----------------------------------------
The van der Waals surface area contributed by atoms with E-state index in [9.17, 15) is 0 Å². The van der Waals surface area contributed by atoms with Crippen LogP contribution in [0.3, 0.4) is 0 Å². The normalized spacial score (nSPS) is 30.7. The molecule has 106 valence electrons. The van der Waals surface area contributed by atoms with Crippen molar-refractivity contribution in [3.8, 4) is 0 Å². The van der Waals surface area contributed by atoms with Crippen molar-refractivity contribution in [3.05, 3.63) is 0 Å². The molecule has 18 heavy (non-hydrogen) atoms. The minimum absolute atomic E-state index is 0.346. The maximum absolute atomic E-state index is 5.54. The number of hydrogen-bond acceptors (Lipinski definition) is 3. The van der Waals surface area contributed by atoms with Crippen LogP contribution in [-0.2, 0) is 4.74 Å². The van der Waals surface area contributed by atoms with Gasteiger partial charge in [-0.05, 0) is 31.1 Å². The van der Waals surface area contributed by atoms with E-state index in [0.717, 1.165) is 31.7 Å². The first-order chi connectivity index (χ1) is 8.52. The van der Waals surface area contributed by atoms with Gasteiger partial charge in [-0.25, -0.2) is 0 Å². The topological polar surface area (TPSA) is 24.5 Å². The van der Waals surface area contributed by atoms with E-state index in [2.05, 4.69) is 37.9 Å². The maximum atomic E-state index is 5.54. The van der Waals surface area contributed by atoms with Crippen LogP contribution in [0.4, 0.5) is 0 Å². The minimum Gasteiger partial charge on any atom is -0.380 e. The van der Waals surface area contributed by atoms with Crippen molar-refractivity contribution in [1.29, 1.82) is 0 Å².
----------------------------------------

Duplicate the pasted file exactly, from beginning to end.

The van der Waals surface area contributed by atoms with E-state index in [9.17, 15) is 0 Å². The van der Waals surface area contributed by atoms with Crippen LogP contribution in [0.3, 0.4) is 0 Å². The normalized spacial score (nSPS) is 30.7. The molecule has 106 valence electrons. The van der Waals surface area contributed by atoms with Crippen molar-refractivity contribution in [3.8, 4) is 0 Å². The van der Waals surface area contributed by atoms with Crippen molar-refractivity contribution in [3.05, 3.63) is 0 Å². The molecule has 18 heavy (non-hydrogen) atoms. The minimum absolute atomic E-state index is 0.346. The maximum absolute atomic E-state index is 5.54. The number of hydrogen-bond acceptors (Lipinski definition) is 3. The van der Waals surface area contributed by atoms with Crippen LogP contribution in [-0.2, 0) is 4.74 Å². The van der Waals surface area contributed by atoms with Gasteiger partial charge in [-0.05, 0) is 31.1 Å². The van der Waals surface area contributed by atoms with E-state index in [0.717, 1.165) is 31.7 Å². The first-order chi connectivity index (χ1) is 8.52. The van der Waals surface area contributed by atoms with Gasteiger partial charge in [-0.25, -0.2) is 0 Å². The topological polar surface area (TPSA) is 24.5 Å². The van der Waals surface area contributed by atoms with E-state index in [2.05, 4.69) is 37.9 Å². The maximum atomic E-state index is 5.54. The van der Waals surface area contributed by atoms with Crippen LogP contribution in [0.4, 0.5) is 0 Å². The minimum Gasteiger partial charge on any atom is -0.380 e. The van der Waals surface area contributed by atoms with Crippen molar-refractivity contribution in [1.29, 1.82) is 0 Å².